As for soybeans, Collins said large worldwide supplies likely will hamper any improvement in exports or prices. The prospect of reduced exports is made worse by trade disputes over genetically modified soybeans. The latest clash is with China, where new rules are threatening shipments of U.S. beans to a long-time customer.
On its face, China appears to be following the lead of other world economies by requiring GM seeds to be certified as doing no harm to people, animals or the environment. Even so, detractors of the new rules believe this is just a non-tariff trade barrier.
Anne Veneman, U.S. Secretary of Agriculture: "There are a number of these areas where people are using regulations to impede our exports into those markets. And it hasn't happened yet with China, but what some of the things they are proposing could be issues that really harm our exports."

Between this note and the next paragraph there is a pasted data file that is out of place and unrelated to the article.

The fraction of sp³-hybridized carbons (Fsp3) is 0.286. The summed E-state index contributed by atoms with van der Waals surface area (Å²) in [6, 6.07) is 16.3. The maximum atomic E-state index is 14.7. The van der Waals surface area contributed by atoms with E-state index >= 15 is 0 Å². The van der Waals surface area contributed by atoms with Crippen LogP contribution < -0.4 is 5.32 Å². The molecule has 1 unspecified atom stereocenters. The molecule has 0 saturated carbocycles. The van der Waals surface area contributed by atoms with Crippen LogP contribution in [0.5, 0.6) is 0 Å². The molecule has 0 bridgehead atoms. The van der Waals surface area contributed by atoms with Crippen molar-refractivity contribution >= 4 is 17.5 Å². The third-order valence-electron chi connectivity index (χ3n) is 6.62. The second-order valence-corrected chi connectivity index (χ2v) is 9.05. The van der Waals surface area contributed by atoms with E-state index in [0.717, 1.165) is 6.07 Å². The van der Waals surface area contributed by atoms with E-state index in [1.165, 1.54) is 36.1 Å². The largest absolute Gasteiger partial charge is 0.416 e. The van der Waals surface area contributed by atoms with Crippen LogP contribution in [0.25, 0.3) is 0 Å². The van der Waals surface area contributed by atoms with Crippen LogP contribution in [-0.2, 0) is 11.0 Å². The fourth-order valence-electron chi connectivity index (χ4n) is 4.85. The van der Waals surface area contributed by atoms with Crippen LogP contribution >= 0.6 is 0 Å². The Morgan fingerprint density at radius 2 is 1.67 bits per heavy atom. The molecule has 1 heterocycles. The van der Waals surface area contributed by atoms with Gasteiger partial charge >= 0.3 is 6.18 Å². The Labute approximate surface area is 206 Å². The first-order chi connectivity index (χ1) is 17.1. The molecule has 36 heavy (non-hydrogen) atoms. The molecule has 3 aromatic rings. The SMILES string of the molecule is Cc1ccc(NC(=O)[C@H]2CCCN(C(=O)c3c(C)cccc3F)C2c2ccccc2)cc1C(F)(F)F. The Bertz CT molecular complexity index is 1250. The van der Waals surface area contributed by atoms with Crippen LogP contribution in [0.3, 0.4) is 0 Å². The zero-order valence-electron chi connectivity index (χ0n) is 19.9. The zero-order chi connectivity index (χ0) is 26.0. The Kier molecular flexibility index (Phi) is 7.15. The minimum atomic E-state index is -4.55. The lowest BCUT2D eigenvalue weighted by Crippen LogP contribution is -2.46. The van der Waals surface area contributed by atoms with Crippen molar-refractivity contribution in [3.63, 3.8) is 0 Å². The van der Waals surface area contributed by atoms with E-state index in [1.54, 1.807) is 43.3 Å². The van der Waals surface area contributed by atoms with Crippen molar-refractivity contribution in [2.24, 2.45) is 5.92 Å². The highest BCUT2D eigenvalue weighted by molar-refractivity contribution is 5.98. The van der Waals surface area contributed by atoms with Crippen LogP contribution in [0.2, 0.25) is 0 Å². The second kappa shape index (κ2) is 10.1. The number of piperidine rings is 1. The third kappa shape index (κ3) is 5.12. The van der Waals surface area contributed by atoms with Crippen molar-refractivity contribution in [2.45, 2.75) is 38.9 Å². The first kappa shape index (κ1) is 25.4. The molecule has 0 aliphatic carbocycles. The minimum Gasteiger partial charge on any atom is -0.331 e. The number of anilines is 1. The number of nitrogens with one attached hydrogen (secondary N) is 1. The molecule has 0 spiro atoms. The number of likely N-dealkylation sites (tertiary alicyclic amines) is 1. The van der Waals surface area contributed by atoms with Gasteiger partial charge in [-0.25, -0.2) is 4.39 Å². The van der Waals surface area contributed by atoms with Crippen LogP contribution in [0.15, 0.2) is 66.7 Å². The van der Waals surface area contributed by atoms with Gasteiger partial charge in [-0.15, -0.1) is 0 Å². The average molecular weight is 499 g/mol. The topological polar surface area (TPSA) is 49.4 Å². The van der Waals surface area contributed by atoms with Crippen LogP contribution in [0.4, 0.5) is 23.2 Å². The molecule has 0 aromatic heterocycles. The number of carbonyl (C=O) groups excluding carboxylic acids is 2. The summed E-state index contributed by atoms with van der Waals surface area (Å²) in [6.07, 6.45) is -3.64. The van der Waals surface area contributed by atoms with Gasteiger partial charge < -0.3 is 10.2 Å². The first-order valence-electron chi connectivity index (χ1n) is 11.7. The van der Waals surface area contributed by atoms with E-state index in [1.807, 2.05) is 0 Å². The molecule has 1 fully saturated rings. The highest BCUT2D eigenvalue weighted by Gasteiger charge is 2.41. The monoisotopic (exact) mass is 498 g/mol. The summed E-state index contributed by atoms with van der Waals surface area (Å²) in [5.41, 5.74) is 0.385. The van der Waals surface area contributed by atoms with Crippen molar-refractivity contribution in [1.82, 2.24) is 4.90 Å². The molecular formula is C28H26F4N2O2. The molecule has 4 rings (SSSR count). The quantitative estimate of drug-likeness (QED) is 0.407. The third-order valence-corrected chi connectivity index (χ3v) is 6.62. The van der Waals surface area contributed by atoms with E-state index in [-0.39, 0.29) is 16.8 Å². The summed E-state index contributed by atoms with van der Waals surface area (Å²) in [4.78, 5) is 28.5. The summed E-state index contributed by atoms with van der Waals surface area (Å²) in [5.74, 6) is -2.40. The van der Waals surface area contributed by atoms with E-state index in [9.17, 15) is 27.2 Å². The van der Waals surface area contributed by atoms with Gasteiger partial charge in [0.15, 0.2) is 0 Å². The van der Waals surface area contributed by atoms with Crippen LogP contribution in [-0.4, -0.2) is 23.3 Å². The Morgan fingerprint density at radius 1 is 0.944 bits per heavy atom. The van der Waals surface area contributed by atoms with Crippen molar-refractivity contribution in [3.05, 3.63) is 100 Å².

The major criticism relates to vague language surrounding the certification of each GMO. The new policy is unclear as to whether one seal of approval covers all shipments or if certificates will be required for each load.
The prospect of the new rules already has brought the U.S. export market to a standstill. Last year, China purchased 5-million tons of soybeans, roughly $1-billion dollars worth. It is certain that a portion of those shipments contained GM soybeans since last year's crop was comprised of nearly 70% Roundup Ready beans, a variety engineered to resist Roundup herbicide. This year American farmers are expected to plant at least that amount again.
This week, President Bush became the latest in a series of U.S. Government officials attempting to press the Chinese for more time and more clarification. The Presidential pressure appears to have had no effect and the rules are still on track for a March 20 rollout.